Why should you even think about bringing ICT into a school?

Friday, May 13th, 2011 | education, ICT in Africa, technology

Technology is brought to schools at great cost.  Some question whether one should even consider doing this, particularly in view of the many other needs of schools.  Ponder the following statements before you conclude that ICT should not be a high priority in a twenty-first century school:

If technology is used with great benefit in most fields of human endeavour, surely it must be useful in education too.

The digital divide must be removed as soon as possible – it hampers efforts to narrow the gap between rich and poor. 

It’s impossible for teachers to help learners cross the digital divide in a classroom that dates back to a pre-digital age. 

The new ways in which we receive and respond to information demands visual, media and digital literacies from learners.

Digital literacy is the new literacy – without it, it’s impossible to call yourself literate in this digital world.

The classroom blackboard was invented in 1801 – how can we teach digital skills on such an ancient device?

In a world dominated by technology we dare not let learners leave school without a deep understanding of the use of ICT.

The world around us dictates that ICT must be a part of school curricula – it is no longer a question of “why” but “how”.

It’s as if children are naturally inclined towards technology – cash in on this and use ICT to incline them towards learning.

These thoughs were tweeted by @e4africa with the tag #ictschooltip.

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3 Comments to Why should you even think about bringing ICT into a school?

Saturday, 14 May, 2011

I have been following your recent blog entries with great interest, especially in view of the fact that the Khanya team will be soon be disbanded. I continue to be surprised, amazed, stunned that intelligent people in important positions do not understand the power of technology in education and the importance of continuing Khanya’s work, using a specialised team… Then I started reading Malcolm Gladwell’s “blink”… and I realised that it’s just like the difference between the red team and the blue team…

Mark C
Saturday, 14 May, 2011

While I cannot list all the advantages of having ICT in the school, please allow me space to list some of my experiences.

Manzomthombo High School. Their ICT is falling apart but they still use what they have..some computers to surf the net, to access the maths program, the read program as well as the data projector. Last year I tutored there and the learners had a Physics task to complete. Their library did not have the resources. So where would they get it from? I had a book but I could not get it to them due to time pressures. The internet at the school was the only other place. Problem? It was locked after the tutoring sessions for security reasons.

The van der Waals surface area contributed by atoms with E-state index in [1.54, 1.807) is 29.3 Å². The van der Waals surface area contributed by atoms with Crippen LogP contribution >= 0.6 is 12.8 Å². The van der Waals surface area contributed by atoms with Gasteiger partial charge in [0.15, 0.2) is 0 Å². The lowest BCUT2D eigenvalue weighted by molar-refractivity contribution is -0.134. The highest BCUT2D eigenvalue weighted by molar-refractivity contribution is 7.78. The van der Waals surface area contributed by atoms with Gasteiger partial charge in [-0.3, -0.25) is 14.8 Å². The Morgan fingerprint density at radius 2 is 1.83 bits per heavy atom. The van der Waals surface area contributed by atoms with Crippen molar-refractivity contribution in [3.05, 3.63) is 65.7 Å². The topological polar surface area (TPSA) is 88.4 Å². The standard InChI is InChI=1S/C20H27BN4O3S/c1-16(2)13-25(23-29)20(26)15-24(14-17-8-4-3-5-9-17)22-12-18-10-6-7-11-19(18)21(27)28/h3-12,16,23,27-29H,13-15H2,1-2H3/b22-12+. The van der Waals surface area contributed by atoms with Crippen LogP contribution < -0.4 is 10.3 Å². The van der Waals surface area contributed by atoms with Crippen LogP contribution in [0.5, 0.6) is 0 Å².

COSAT. I installed Maths and Science software at the school during this week. At lunch time the teacher left and a bunch of grade 8ś eagerly filtered into the room, sat the computers, accessed the internet and looked for information on a science personality on whom they had to report. No poor behaviour, just eagerness to find something. The school is housed in a new building. The library at the school is still being sorted out, but the ICT was up-and-running. I loved this.

Malibu. Maths learners go to lab at their assigned period to have a different experience in learning. They can learn maths by themselves. Although the internet is a more exciting draw card the educators will have to find a way to harness the curiosity.

Sizimisele, Chris hani, Intlanganiso are all schools where the Interactive Whiteboards are used to display “stuff” which otherwise would have been static in a book. We all know how difficult it is sometimes to visualize something in Maths and Science. Our Graph, Geogebra, Croc clips, Applets and movies brought a real world alive.

I personally like the idea that educators have some idea of ICT…e-mail, facebook, M$Office. I would have like them to have used the same in teaching their various subjects. These skills are used in most jobs and studies after school. Are the learners getting this?

In my view, ICT has infiltrated all job spheres. Education is no different. As this project tried to bridge the digital divide it is a shame that the powers that be don’t realize the bridge has not been completed yet. While lots of support are given to the schools the backlog is still immensely huge. Unfortunately we still have a type of Apartheid education that none of our politicians or education managers understand.

My challenge still stands for any of the non-teachers to teach in township school to experience it. It extends to Donald Grant and Penny Vinjevold. How successful will you be?

I wish the learners and educators would realize the exciting dimension ICT adds to the demanding job facing them.

Essay Writer
Thursday, 19 May, 2011

ICT should be introduced into schools .I am convinced by your post.

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